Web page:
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What will it take for Rwanda to achieve its irrigation goals?

Growing unpredictability of weather and climate change effects continue to reduce agriculture productivity, increasing the need for irrigation in the country.

However, despite the obvious benefits and potential for irrigation to turn the sector around, efforts to scale up uptake continues to face challenges in the country.

For instance, currently, only about 60,000ha are under irrigation out of the national irrigation potential of 600,000ha.

The country targets to have at least 102,000ha under irrigation by 2024 which would among other things improve food security and productivity.

Reliance on rain-fed agriculture is not sustainable due increased weather unpredictability.

With the increased demand of food, it’s no longer enough to solely rely on the rainy season to engage in agriculture.

Officials in the agriculture sector say that the uptake of irrigation is mainly held back by mindset.

The Permanent Secretary at the Ministry of Agriculture and Animal Resources, Jean Claude Musabyimana, said that considering that farmers can hardly access loans in the local financial sector, it’s a challenge to scale up the coverage of irrigation.

Currently, only about 6 percent of the total loans in the country go to the agriculture sector with financial sector players citing that the lack of data in the agriculture sector as the main cause.

The mindset and perception of farmers on the practice, Musabyimana said, is also a hindrance.

“Majority of Rwandan farmers do not believe in alternatives beyond rain-fed agriculture. It is important to demonstrate what irrigation can do to turn around the productivity of the sector,” he said.

For instance, despite the current season being a rainy one, there are very few if any community or individual interventions to harvest water and use it for agriculture purposes at a later date.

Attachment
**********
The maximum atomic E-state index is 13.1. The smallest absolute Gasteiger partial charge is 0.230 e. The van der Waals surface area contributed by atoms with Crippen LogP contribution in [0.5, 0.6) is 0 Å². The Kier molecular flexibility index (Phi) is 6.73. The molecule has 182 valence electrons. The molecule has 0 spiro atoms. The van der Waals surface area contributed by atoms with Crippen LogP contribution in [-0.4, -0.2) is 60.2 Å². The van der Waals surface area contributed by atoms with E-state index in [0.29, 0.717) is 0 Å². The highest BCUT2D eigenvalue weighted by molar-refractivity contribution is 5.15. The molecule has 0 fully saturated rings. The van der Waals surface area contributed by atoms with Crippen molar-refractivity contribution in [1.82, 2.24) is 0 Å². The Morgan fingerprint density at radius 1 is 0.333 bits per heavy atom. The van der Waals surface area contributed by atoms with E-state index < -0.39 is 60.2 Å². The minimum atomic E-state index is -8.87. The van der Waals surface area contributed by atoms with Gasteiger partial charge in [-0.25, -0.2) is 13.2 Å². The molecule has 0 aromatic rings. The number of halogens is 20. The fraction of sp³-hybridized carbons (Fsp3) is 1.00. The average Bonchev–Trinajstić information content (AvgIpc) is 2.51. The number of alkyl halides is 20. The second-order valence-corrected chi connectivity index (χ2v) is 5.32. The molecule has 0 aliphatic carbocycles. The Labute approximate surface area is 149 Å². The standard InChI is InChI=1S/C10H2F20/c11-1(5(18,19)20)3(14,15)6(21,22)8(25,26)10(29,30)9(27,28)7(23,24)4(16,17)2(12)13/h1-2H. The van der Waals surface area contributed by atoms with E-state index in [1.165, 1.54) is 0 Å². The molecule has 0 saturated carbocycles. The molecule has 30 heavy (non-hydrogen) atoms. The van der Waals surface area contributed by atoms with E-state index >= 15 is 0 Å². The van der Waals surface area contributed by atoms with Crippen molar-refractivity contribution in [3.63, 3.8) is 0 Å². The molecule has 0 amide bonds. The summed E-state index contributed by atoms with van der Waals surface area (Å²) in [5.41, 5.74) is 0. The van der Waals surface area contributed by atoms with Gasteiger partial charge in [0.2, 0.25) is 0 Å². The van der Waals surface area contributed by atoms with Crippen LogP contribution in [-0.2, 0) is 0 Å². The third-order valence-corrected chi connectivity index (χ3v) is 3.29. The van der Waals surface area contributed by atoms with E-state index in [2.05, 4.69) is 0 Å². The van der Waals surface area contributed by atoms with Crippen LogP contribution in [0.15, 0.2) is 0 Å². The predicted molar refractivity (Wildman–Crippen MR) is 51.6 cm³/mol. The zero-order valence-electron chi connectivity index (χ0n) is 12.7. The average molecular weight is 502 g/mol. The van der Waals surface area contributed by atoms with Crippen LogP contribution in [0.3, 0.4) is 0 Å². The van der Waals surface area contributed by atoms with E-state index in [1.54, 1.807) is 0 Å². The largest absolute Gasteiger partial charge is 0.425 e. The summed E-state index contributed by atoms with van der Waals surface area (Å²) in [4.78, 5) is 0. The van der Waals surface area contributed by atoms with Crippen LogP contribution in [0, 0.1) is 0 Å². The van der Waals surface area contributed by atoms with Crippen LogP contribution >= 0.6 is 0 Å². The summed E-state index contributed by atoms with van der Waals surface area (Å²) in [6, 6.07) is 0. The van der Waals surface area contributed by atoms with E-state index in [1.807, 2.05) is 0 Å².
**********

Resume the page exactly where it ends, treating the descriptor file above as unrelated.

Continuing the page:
The challenge of uptake of irrigation is also partly due to factors such as the fact that most farmers in the country consider their activities subsistent and do not formally invest in operations.

This leads most farmers to hold back from investing in irrigation.

Tania Lozanksy, the Global Head of Advisory at Service at the International Finance Cooperation, said that if farmers viewed their operations as a business, there would be better and higher chances of finding avenues to fund the investment in irrigation.

“Rwanda uses about 2 percent of its water resources, so if we are looking at climate change and the changing weather patterns, we have to use more water for irrigation,” Lozanksy said.

Going forward, she said that there is need to have interventions across the board to ensure impact.

“The financial institutions need to understand how to finance the irrigation solutions and using certain models. The whole ecosystem has to come together but you also need to have a market, which is often a missing,” she added.

In addition, irrigation solutions and technology is also relatively expensive in Rwanda compared to other parts of the world.

Regassa Esermu Namara, the Team leader for farmer-led irrigation at the World Bank, said that like in most African countries, irrigation technology and interventions in Rwanda are often thrice or four times as expensive due to the levels of underdevelopment of the intervention in Rwanda.

The hilly terrain also contributes to increased costs of irrigation in the country.

To make irrigation a sustainable measure, Daniel Gies, the Chief of Party at Feed the Future, a programme funded by USAID, said that action steps ought to include capacity development among farmers on irrigation solutions coupled with seeking financial models that will make it more affordable.

The experts say that to make a case for irrigation, the value chain has to include profitable sales of produce which would justify an investment in irrigation on the part of farmers.

Currently, the Government’s subsidies for irrigation schemes stand at about 50 percent.